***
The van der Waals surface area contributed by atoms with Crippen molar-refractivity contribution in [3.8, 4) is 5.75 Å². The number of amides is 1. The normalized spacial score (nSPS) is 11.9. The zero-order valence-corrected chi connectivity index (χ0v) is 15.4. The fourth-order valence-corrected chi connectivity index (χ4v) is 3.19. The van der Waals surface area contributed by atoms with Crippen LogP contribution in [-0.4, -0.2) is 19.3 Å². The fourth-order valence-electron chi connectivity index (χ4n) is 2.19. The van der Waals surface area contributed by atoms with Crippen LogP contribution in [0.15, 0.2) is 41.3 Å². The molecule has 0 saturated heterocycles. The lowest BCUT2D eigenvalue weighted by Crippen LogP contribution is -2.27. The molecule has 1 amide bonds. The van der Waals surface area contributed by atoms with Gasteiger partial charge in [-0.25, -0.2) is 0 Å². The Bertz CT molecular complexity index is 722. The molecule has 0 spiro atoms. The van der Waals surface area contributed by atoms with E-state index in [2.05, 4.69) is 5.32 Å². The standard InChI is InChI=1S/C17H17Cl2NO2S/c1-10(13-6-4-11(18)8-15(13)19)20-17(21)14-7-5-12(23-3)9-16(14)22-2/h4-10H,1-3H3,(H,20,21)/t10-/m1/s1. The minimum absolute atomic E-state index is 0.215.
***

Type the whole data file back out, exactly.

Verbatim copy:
The van der Waals surface area contributed by atoms with Crippen molar-refractivity contribution in [3.8, 4) is 5.75 Å². The number of amides is 1. The normalized spacial score (nSPS) is 11.9. The zero-order valence-corrected chi connectivity index (χ0v) is 15.4. The fourth-order valence-corrected chi connectivity index (χ4v) is 3.19. The van der Waals surface area contributed by atoms with Crippen LogP contribution in [-0.4, -0.2) is 19.3 Å². The fourth-order valence-electron chi connectivity index (χ4n) is 2.19. The van der Waals surface area contributed by atoms with Crippen LogP contribution in [0.15, 0.2) is 41.3 Å². The molecule has 0 saturated heterocycles. The lowest BCUT2D eigenvalue weighted by Crippen LogP contribution is -2.27. The molecule has 1 amide bonds. The van der Waals surface area contributed by atoms with Gasteiger partial charge in [-0.25, -0.2) is 0 Å². The Bertz CT molecular complexity index is 722. The molecule has 0 spiro atoms. The van der Waals surface area contributed by atoms with E-state index in [2.05, 4.69) is 5.32 Å². The standard InChI is InChI=1S/C17H17Cl2NO2S/c1-10(13-6-4-11(18)8-15(13)19)20-17(21)14-7-5-12(23-3)9-16(14)22-2/h4-10H,1-3H3,(H,20,21)/t10-/m1/s1. The minimum absolute atomic E-state index is 0.215.